Queen Mary, University of London
Wednesday 21st May 2014, 9:30-18:00
Mile End campus, Arts One building, Arts Lecture Theatre
An AHRC International Symposium co-hosted by the Centre for the History of Emotions, Queen Mary, University of London and the Gender Research Group, Newcastle University
Keynote: Jasbir Puar (Rutgers)
Speakers: Joan Anim-Addo (Goldsmiths); Ben Anderson (Durham); Lilie Chouliaraki (LSE); Denise deCaires Narain (Sussex); Alison Donnell (Reading); Caleb Johnston (Edinburgh); Silvia Posocco (Birkbeck); Amit Rai (Queen Mary); Carolyn Pedwell (Newcastle and Queen Mary)
This one-day AHRC international symposium explores what it might mean to offer a transnational perspective on the ‘turn to affect’, focusing on interdisciplinary feminist, postcolonial, queer and other critical perspectives. The event brings together a range of scholarly fields and geo-political sites to examine how affects, emotions and feelings are produced through transnational relations of power and, in turn, how transnational politics work via the circulation of affect. Paying particular attention to shifting gendered, racialised, sexualised and classed dynamics, speakers will address the complex ways in which affects are generated within, circulated through, and productive of transnational processes of empire, colonialism, slavery, diaspora, migration, globalisation, neoliberalism, biopolitics, development, global media, international security, and other phenomena.
Drawing on and extending important work within the fields of affect theory, the history of emotions, transnational studies, international geo-politics, women’s and gender studies, queer studies, postcolonial and critical race studies, and media, cultural and literary theory, among other fields, the event considers the implications of transnational analysis of affective politics for: our understandings of temporality and spatiality; the non- and more-than-human; constitutive entanglements of ‘the discursive’ and ‘the material’, ‘the personal’ and ‘the impersonal’, ‘the biological’ and ‘the cultural’ and ‘the structural’ and ‘the ephemeral’; and critical projects of gendering, queering and decolonizing affect theory. We will examine how emotions and affects are understood, produced and felt differently across different cultural and geo-political contexts and circuits and asks what role feeling plays in wider transnational processes of translation, mediation, imagination and attunement. From different angles, the symposium addresses the central question of how we can attend to the affective hierarchies and exclusions that contemporary transnational relations (re)produce while nonetheless keeping our senses open to the unpredictable futures of affective politics.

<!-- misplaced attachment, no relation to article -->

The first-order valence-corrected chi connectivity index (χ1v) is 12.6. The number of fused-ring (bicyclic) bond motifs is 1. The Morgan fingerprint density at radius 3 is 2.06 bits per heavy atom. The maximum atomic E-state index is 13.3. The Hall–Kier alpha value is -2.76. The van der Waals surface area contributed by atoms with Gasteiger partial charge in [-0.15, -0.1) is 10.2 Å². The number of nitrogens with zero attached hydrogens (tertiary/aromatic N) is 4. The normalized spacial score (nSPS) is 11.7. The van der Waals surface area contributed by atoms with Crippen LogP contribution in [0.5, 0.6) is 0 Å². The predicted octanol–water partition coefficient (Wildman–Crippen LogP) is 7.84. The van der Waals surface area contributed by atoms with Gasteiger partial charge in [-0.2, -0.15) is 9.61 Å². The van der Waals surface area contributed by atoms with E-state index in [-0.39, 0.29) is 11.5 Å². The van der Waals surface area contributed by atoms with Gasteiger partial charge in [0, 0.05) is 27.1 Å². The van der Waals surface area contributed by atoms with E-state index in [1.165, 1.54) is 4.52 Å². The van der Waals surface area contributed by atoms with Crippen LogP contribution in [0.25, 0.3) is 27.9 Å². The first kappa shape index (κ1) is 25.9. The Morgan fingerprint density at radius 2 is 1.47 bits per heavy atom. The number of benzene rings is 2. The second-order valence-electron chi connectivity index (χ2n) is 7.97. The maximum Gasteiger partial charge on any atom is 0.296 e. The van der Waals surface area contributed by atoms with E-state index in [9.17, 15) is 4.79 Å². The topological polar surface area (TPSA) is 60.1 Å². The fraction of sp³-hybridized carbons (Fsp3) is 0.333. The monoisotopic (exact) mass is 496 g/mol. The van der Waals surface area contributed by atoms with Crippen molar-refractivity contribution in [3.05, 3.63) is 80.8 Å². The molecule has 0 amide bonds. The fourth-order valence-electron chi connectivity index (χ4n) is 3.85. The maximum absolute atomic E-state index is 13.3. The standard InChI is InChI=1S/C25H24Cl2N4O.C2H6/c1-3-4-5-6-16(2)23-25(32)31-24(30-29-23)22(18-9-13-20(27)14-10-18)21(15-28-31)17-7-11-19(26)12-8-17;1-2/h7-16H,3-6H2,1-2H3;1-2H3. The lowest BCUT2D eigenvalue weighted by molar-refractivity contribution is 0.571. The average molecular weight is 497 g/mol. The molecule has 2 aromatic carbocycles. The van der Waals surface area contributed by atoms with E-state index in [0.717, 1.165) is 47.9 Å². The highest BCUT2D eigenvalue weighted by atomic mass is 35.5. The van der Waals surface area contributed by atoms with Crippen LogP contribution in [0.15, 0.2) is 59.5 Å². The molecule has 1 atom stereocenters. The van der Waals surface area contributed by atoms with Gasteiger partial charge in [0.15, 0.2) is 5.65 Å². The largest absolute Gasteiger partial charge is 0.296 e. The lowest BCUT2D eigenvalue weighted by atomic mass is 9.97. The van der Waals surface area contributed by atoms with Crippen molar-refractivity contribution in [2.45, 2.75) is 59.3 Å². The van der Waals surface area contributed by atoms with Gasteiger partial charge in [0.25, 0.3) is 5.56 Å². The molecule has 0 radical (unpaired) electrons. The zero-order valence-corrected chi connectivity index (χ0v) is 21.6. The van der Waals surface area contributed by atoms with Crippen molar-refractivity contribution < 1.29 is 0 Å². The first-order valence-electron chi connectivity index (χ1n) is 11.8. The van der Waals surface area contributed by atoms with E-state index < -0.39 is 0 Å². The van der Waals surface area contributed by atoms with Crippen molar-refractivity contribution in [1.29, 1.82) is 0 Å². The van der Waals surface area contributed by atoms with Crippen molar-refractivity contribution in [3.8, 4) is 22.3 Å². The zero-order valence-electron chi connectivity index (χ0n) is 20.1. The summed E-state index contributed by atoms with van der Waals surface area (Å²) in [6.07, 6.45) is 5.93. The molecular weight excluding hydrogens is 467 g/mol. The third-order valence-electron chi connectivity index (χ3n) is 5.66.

This is a free event; however, places are limited. For further information about the event and to reserve your place please visit: